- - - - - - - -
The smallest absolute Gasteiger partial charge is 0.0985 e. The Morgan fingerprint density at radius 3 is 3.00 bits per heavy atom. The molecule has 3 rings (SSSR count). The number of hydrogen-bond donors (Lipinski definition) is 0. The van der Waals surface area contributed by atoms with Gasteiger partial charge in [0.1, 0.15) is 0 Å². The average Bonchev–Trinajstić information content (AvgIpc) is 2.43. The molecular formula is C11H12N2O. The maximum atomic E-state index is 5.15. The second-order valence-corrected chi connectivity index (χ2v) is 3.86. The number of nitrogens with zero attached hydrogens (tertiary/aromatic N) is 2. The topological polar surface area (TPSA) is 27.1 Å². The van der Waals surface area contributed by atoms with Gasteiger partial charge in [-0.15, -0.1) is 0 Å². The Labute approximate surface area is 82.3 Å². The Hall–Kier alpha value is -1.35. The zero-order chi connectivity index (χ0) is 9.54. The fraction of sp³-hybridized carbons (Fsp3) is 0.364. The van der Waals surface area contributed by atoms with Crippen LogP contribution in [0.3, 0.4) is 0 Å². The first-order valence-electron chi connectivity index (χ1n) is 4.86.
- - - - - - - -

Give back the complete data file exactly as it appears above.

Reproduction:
The smallest absolute Gasteiger partial charge is 0.0985 e. The Morgan fingerprint density at radius 3 is 3.00 bits per heavy atom. The molecule has 3 rings (SSSR count). The number of hydrogen-bond donors (Lipinski definition) is 0. The van der Waals surface area contributed by atoms with Gasteiger partial charge in [0.1, 0.15) is 0 Å². The average Bonchev–Trinajstić information content (AvgIpc) is 2.43. The molecular formula is C11H12N2O. The maximum atomic E-state index is 5.15. The second-order valence-corrected chi connectivity index (χ2v) is 3.86. The number of nitrogens with zero attached hydrogens (tertiary/aromatic N) is 2. The topological polar surface area (TPSA) is 27.1 Å². The van der Waals surface area contributed by atoms with Gasteiger partial charge in [-0.15, -0.1) is 0 Å². The Labute approximate surface area is 82.3 Å². The Hall–Kier alpha value is -1.35. The zero-order chi connectivity index (χ0) is 9.54. The fraction of sp³-hybridized carbons (Fsp3) is 0.364. The van der Waals surface area contributed by atoms with Crippen LogP contribution in [0.3, 0.4) is 0 Å². The first-order valence-electron chi connectivity index (χ1n) is 4.86.